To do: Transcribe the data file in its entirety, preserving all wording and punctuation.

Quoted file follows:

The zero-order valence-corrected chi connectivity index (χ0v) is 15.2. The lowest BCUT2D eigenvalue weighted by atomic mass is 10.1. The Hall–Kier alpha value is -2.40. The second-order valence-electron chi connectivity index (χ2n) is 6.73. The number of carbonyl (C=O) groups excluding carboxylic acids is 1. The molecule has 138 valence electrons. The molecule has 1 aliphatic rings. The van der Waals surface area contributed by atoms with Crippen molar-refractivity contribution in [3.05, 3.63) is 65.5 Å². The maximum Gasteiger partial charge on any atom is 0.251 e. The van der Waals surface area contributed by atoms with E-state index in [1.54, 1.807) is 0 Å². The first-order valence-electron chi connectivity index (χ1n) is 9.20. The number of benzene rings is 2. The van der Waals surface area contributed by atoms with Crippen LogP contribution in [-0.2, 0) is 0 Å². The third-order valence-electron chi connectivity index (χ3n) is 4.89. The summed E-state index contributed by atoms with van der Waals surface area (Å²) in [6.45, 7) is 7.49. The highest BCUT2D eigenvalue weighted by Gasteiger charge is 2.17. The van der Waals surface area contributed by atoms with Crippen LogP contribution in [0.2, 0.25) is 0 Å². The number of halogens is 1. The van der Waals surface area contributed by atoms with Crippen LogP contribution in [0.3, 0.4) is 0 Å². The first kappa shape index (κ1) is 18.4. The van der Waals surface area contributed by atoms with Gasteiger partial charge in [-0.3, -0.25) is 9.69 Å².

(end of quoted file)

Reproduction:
The zero-order valence-corrected chi connectivity index (χ0v) is 15.2. The lowest BCUT2D eigenvalue weighted by atomic mass is 10.1. The Hall–Kier alpha value is -2.40. The second-order valence-electron chi connectivity index (χ2n) is 6.73. The number of carbonyl (C=O) groups excluding carboxylic acids is 1. The molecule has 138 valence electrons. The molecule has 1 aliphatic rings. The van der Waals surface area contributed by atoms with Crippen molar-refractivity contribution in [3.05, 3.63) is 65.5 Å². The maximum Gasteiger partial charge on any atom is 0.251 e. The van der Waals surface area contributed by atoms with E-state index in [1.54, 1.807) is 0 Å². The first-order valence-electron chi connectivity index (χ1n) is 9.20. The number of benzene rings is 2. The van der Waals surface area contributed by atoms with Crippen LogP contribution in [-0.2, 0) is 0 Å². The third-order valence-electron chi connectivity index (χ3n) is 4.89. The summed E-state index contributed by atoms with van der Waals surface area (Å²) in [6.45, 7) is 7.49. The highest BCUT2D eigenvalue weighted by Gasteiger charge is 2.17. The van der Waals surface area contributed by atoms with Crippen LogP contribution in [0.2, 0.25) is 0 Å². The number of halogens is 1. The van der Waals surface area contributed by atoms with Crippen LogP contribution in [0.3, 0.4) is 0 Å². The first kappa shape index (κ1) is 18.4. The van der Waals surface area contributed by atoms with Gasteiger partial charge in [-0.3, -0.25) is 9.69 Å².